AS FOSSIL fuel companies continue to explore for new oil and gas, 31 faith institutions from the US, the UK, Australia, Canada, Italy and France joined a global divestment announcement, proclaiming ‘no faith in fossil fuels’ by making their assets permanently off limits to fossil fuel companies.

The divestment announcement by faith institutions on 20 April represents well over $2 billion in assets under management by such companies.

The UK shows what is possible, with nearly every major Christian denomination having divested, and over half of all Church of England dioceses having made a divestment commitment, including the Diocese of London – home to Europe’s financial centre.

Half of all Catholic dioceses in England and Wales have also now pledged to permanently exclude fossil fuel investments, while in 2018, the Church of England’s National Investing Bodies said they would divest from fossil fuel companies not aligned with the Paris Agreement by the end of 2023.

Faith institutions joining the global divestment announcement included seven Church of England dioceses, including the Diocese of London; six Church of England Cathedrals, including Canterbury Cathedral; two Catholic dioceses (Northampton in England and Catania in Italy); three Catholic religious orders, including the international Carmelite Order; two local churches in the UK; eight Catholic charities, including the Catholic Scouting Movement in Italy (AGESCI); one Catholic parish in Canada; the Anglican Diocese of Newcastle in Australia; and one Jewish institution.

Faith campaigners also called on people of faith to help fill in the divestment map, clarifying which religious organisations have divested and which have yet to do so – something UK campaigners have identified as key to their success. Divestment data on faith institutions in many countries is lacking. For example, in France, as in the US, there is no indication that a single Roman Catholic diocese has divested – this despite the Vatican urging Catholics to divest, and nine Bishops’ Conferences having made some form of divestment commitment or recommendation.

The call for faith institutions to get out of fossil fuels is largely a grassroots movement led by people who understand the damage fossil fuel companies are doing, and question the morality of faith groups funding an industry that causes extraordinary harm to people and the planet. Over the past year, faith-based divestment advocates have written letters, prayed outside places of worship, met with financial decision-makers, and submitted divestment motions.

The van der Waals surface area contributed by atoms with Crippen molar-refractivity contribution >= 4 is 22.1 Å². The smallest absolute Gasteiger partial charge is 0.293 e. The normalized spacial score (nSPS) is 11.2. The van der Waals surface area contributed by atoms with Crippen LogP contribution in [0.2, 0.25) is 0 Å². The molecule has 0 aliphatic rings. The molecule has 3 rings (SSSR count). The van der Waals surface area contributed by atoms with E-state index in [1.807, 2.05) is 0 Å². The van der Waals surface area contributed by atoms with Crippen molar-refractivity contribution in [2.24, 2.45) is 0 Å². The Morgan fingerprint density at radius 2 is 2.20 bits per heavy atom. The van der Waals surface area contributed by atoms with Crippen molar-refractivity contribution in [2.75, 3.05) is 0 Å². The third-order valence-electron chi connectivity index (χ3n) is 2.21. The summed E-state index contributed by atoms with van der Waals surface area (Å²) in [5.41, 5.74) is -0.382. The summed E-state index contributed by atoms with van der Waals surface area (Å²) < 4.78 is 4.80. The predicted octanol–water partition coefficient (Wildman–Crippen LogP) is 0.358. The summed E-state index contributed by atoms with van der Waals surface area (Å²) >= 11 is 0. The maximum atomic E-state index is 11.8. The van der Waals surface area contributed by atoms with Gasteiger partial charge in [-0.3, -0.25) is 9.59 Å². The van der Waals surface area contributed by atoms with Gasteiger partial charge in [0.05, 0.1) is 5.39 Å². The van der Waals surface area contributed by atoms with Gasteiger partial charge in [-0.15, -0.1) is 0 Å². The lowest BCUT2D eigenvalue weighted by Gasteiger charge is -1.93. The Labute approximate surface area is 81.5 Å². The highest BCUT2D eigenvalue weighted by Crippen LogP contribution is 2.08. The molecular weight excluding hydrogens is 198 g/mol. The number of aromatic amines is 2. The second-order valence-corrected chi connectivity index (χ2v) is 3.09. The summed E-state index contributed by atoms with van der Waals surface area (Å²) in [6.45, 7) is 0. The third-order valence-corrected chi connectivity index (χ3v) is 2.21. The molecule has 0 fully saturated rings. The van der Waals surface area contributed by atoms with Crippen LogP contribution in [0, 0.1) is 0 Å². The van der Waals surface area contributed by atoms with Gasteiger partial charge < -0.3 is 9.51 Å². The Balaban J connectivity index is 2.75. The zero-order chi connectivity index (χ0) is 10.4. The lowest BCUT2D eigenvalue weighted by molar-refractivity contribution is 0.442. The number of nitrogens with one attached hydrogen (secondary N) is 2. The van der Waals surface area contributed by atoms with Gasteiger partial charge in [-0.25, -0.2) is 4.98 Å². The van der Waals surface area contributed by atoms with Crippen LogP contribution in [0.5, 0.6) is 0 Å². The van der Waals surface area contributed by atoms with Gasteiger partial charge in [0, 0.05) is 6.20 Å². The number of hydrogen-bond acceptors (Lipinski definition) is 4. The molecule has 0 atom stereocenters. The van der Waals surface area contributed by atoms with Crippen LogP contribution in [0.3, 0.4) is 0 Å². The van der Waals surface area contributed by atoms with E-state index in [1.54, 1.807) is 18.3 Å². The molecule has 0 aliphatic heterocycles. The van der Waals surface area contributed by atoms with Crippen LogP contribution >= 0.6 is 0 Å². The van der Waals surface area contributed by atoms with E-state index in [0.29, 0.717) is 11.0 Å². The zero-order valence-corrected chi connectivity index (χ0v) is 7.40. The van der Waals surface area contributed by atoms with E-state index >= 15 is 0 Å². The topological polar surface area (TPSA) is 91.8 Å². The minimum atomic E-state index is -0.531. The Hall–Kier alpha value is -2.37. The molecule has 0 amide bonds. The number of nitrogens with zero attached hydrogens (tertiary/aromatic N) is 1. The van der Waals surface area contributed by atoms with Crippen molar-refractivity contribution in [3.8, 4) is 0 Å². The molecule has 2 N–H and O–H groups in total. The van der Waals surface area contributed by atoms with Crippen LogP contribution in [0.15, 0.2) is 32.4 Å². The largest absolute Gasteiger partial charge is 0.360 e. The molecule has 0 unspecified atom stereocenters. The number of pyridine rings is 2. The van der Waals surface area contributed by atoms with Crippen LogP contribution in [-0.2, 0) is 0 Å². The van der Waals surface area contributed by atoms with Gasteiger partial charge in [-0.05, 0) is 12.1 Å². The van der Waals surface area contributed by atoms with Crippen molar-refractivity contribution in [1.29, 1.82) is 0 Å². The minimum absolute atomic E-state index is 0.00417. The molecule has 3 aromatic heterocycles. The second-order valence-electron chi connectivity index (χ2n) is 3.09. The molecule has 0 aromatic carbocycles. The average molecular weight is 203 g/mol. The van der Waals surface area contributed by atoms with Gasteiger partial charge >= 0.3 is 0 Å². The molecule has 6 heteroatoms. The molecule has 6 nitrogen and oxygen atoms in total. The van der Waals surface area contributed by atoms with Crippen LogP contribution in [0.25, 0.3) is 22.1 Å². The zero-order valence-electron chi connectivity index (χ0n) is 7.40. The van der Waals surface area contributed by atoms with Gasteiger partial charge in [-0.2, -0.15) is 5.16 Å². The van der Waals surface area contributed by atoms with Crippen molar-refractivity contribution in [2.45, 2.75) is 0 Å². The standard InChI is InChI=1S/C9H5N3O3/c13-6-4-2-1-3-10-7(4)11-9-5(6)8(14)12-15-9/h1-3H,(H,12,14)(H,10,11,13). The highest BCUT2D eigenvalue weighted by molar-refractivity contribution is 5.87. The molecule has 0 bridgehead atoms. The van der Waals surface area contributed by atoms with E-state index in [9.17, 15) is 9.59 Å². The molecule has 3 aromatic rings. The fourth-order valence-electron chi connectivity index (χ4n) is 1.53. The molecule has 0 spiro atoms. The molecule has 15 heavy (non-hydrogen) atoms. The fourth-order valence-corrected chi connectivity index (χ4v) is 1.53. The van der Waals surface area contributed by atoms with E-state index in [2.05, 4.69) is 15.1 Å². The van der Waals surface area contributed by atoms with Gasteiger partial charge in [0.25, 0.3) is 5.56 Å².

Last month, the Intergovernmental Panel on Climate Change (IPCC) issued a final warning, making it clear there was no room for new fossil fuel developments as emissions from existing developments would exceed the amount of carbon that can be emitted and still limit global heating to safe levels.

However, 20 large fossil fuel companies – including Shell, BP, Total and ExxonMobil – plan to spend nearly $1 trillion on new oil and gas by 2030. Meanwhile, national governments – including the US, UK, Norway, Australia and Canada – continue to approve new fossil fuel projects in violation of scientific warnings, while in the seven years since the Paris Agreement, the world’s 60 largest private banks have financed the fossil fuel industry to the tune of $5.5 trillion.

In response, more faith groups are not only divesting from fossil fuels but also lobbying banks and insurers to stop funding new fossil fuel projects, switching banks and supporting the Fossil Fuel Non-Proliferation Treaty, as the 85-million member Anglican Communion did in February, calling for a global moratorium on new fossil fuel developments and recommending that churches back the initiative.

This global divestment announcement by faith institutions was organised by the World Council of Churches, Operation Noah, Laudato Si’ Movement, Green Anglicans, Dayenu and GreenFaith.

Religious institutions manage a combined $3 trillion of investments globally, and though there is still scope for significant improvement, faith groups have divested from fossil fuels more than any other sector. Both the Vatican and World Council of Churches have called for faith groups to take their money out of fossil fuel companies – which spend an average of just five per cent of capital investment on renewables and low-carbon energy – and invest in climate solutions, such as renewables and battery storage, instead. Some faith groups are already doing this, but much more investment is needed.